Generally, a corporation has the power to sell and mortgage real estate to which it has legal title. The power of a corporation to convey real estate may be limited, however, by provisions of its own charter, articles of incorporation, or by-laws. These instruments should be examined for possible limitations whenever you have a transaction involving a deed or mortgage from a corporation.

In addition to reviewing the corporate documents to determine if there is authority to convey property, it is necessary to determine that the officer acting for the corporation has the authority to execute the deed and/or mortgage. When the sale or mortgage is in the ordinary course of business (i.e., the transaction does not involve a sale of all or substantially all of the corporation’s assets), it is usual to obtain and record a certificate of the clerk of the corporation stating that there was a vote of the directors authorizing the officer(s) to act on the behalf of the corporation. If the sale or mortgage is not in the usual course of business, you should obtain a clerk's certificate stating that the person signing on behalf of the corporation is authorized and directed to do so by a vote of not less than 2/3 of all the stockholders in the corporation.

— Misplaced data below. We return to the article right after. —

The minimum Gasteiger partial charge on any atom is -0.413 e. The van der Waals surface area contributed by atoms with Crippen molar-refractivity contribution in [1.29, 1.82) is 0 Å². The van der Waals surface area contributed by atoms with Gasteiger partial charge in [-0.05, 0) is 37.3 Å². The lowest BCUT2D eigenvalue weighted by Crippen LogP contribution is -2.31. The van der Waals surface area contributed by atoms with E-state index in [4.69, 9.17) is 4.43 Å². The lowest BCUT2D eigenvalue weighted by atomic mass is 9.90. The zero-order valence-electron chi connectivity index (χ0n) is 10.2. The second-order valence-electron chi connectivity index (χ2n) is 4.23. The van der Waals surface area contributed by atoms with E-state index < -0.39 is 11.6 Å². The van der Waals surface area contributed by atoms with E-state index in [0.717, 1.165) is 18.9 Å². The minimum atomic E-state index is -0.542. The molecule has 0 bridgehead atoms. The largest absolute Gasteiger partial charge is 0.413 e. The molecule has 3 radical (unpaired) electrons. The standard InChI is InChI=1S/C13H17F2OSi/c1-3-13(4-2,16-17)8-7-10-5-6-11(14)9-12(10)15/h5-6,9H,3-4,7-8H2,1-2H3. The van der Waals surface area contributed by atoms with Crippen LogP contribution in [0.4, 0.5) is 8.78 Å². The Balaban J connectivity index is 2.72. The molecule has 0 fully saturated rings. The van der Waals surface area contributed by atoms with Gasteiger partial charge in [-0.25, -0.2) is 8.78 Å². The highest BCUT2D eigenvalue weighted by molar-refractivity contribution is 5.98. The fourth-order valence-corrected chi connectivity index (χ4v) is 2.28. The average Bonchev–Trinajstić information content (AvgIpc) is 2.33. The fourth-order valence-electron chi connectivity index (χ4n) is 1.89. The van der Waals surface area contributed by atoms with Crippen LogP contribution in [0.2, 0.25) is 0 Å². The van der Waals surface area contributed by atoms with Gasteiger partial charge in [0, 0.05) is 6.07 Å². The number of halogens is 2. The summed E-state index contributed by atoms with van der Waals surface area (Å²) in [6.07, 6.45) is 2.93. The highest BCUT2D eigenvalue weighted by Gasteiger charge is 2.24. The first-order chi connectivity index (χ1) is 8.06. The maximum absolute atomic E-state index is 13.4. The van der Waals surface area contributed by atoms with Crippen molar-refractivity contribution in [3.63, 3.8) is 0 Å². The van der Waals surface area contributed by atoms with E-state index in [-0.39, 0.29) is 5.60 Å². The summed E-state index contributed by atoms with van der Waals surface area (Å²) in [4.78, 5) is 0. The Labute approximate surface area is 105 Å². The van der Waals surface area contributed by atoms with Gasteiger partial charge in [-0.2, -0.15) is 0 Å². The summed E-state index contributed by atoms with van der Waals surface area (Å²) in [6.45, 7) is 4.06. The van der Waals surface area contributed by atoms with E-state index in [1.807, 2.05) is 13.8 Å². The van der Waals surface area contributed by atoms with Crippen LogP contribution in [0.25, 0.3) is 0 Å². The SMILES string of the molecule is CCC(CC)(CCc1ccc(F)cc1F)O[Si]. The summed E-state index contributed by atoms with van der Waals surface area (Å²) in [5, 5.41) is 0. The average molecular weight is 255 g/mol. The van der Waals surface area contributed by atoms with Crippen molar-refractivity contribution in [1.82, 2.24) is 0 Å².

In Massachusetts, you may rely on the apparent authority of the signatories assuming three conditions are met. First, the corporation must be in existence. Second, you must rely on the instrument in good-faith and have no knowledge of the lack of authority of the signatories. Finally, the instrument must be signed by the president or vice president and the treasurer or assistant treasurer. For further information, see Massachusetts Conveyancers Association Title Standard No. 11 and Mass. Gen. L. c. 155, §8, Mass. Gen. L. c. 156B, §115 and Mass. Gen. L. c. 180, §10A.